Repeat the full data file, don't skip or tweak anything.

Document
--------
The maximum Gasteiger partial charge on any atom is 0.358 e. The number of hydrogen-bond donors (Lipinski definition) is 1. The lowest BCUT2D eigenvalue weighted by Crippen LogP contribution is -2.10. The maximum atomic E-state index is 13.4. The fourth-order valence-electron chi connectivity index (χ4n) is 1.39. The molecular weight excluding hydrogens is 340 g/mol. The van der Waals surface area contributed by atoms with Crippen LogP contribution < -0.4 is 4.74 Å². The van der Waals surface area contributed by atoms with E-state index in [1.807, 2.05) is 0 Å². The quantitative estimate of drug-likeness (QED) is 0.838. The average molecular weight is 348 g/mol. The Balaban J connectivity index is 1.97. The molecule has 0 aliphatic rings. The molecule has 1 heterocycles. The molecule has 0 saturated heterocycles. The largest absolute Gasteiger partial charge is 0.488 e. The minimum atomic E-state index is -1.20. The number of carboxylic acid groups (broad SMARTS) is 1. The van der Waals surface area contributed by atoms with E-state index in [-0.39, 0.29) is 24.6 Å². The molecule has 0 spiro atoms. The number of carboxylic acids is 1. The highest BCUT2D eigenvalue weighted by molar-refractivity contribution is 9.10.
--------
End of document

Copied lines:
The maximum Gasteiger partial charge on any atom is 0.358 e. The number of hydrogen-bond donors (Lipinski definition) is 1. The lowest BCUT2D eigenvalue weighted by Crippen LogP contribution is -2.10. The maximum atomic E-state index is 13.4. The fourth-order valence-electron chi connectivity index (χ4n) is 1.39. The molecular weight excluding hydrogens is 340 g/mol. The van der Waals surface area contributed by atoms with Crippen LogP contribution < -0.4 is 4.74 Å². The van der Waals surface area contributed by atoms with E-state index in [1.807, 2.05) is 0 Å². The quantitative estimate of drug-likeness (QED) is 0.838. The average molecular weight is 348 g/mol. The Balaban J connectivity index is 1.97. The molecule has 0 aliphatic rings. The molecule has 1 heterocycles. The molecule has 0 saturated heterocycles. The largest absolute Gasteiger partial charge is 0.488 e. The minimum atomic E-state index is -1.20. The number of carboxylic acid groups (broad SMARTS) is 1. The van der Waals surface area contributed by atoms with E-state index in [-0.39, 0.29) is 24.6 Å². The molecule has 0 spiro atoms. The number of carboxylic acids is 1. The highest BCUT2D eigenvalue weighted by molar-refractivity contribution is 9.10.